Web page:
On 12 July 2017, an amendment to the German Foreign Trade and Payments Ordinance (the Ordinance) was adopted. The amendment aims to tighten control by the German government over acquisitions of domestic companies by foreign investors. It aims to protect critical infrastructures in Germany and was introduced in parallel to a current initiative by Germany, France and Italy for a joint foreign investment control regime on the EU level. The amendments will enter into force following its publication in the official gazette, which is expected shortly.
Closer review of foreign investments in the field of critical infrastructure – obligation to notify acquisitions
All forms of investments in Germany made by investors who are based outside the European Union (EU) and European Free Trade Association (EFTA) may be reviewed in a cross-sectoral examination and prohibited on grounds of public order or security by the Federal Ministry of Economic Affairs and Energy (the Ministry). The amended Ordinance lists examples of security-relevant sectors and focuses on so-called critical infrastructures, such as energy, information technology and telecommunications, transport and traffic, health, water supply, food, as well as finance and insurance. Certain acquisitions of companies active in these sectors now fall under a mandatory filing regime and we expect such acquisitions will be examined more closely in the future.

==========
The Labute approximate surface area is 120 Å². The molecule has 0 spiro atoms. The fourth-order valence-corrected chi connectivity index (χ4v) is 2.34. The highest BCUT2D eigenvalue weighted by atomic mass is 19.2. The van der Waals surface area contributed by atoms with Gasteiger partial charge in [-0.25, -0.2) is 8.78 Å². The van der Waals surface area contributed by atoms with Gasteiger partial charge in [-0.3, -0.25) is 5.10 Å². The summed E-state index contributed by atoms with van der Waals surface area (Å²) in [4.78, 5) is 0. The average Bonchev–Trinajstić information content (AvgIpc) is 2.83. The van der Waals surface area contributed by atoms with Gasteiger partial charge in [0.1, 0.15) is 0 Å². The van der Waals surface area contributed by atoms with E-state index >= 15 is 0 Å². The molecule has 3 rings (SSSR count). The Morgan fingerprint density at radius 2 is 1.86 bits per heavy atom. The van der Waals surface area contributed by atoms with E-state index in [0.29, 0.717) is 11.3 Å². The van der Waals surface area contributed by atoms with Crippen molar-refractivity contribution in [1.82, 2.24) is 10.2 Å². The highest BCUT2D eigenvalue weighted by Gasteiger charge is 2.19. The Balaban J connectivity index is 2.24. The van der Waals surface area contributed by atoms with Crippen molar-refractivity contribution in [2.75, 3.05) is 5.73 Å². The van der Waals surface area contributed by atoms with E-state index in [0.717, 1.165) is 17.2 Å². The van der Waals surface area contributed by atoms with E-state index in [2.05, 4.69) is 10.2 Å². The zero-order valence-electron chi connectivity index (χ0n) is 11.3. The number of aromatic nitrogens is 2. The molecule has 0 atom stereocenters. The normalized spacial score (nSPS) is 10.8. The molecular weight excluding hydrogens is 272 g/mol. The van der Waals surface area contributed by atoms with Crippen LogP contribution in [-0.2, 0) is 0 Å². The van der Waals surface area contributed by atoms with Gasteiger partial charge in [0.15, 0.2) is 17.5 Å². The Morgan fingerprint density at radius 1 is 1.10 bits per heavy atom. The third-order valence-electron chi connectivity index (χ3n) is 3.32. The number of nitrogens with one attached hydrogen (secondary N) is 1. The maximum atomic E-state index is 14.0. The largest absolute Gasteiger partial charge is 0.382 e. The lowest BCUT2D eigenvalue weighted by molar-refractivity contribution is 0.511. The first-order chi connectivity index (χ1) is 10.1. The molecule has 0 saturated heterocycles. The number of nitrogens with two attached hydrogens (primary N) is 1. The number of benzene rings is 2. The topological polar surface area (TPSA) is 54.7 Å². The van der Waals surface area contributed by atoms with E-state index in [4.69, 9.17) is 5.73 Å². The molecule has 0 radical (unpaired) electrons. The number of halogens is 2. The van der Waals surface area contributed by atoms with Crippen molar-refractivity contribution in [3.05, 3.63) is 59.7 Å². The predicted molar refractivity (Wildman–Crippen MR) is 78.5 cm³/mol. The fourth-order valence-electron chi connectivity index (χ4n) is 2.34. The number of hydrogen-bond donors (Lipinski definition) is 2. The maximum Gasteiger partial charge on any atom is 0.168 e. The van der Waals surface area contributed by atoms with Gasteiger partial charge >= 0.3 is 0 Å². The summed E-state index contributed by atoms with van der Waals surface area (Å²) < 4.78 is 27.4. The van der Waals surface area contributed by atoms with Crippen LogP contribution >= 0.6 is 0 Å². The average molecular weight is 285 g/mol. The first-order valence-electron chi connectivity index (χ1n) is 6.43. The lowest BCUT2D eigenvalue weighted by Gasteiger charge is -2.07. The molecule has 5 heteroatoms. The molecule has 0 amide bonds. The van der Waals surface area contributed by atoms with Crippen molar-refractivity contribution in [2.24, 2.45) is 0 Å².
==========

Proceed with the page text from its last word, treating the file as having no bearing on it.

Significant extension of time limits
While the Ordinance granted the Ministry the right to open an in-depth review within three months following the conclusion of an agreement if it informed the direct acquirer accordingly, these three months now only start when the Ministry becomes aware of the conclusion of such an agreement. Additionally the review period is no longer two, but four months. The period for granting a clearance has been extended from one to two months as well. The limitation period for the Ministry to investigate a transaction is now five years following the conclusion of the agreement. The new deadlines may therefore only provide transaction certainty at a much later date.
Involvement of indirect acquirers in the examination procedure
The Ministry may now require submission of documents also from the indirect acquirers in order to involve them in the process.
Prevention of so-called “circumvention transactions”
Other changes concern the so-called “circumvention transactions”, i.e. transactions which appear to be structured to avoid an investigation by the Ministry. If the immediate acquirer is located within the EU or EFTA but exerts no significant independent economic activity or has no permanent presence (premises, personnel or equipment) of its own in the EU or EFTA, such acquirer may be regarded as foreign.
The sector-specific control relating to e.g. war weapons is expanded to include other military related products as well. The specifications relating to circumvention mentioned above apply as well. The time limits for opening the examination procedure and the final decision will be extended from one to three months.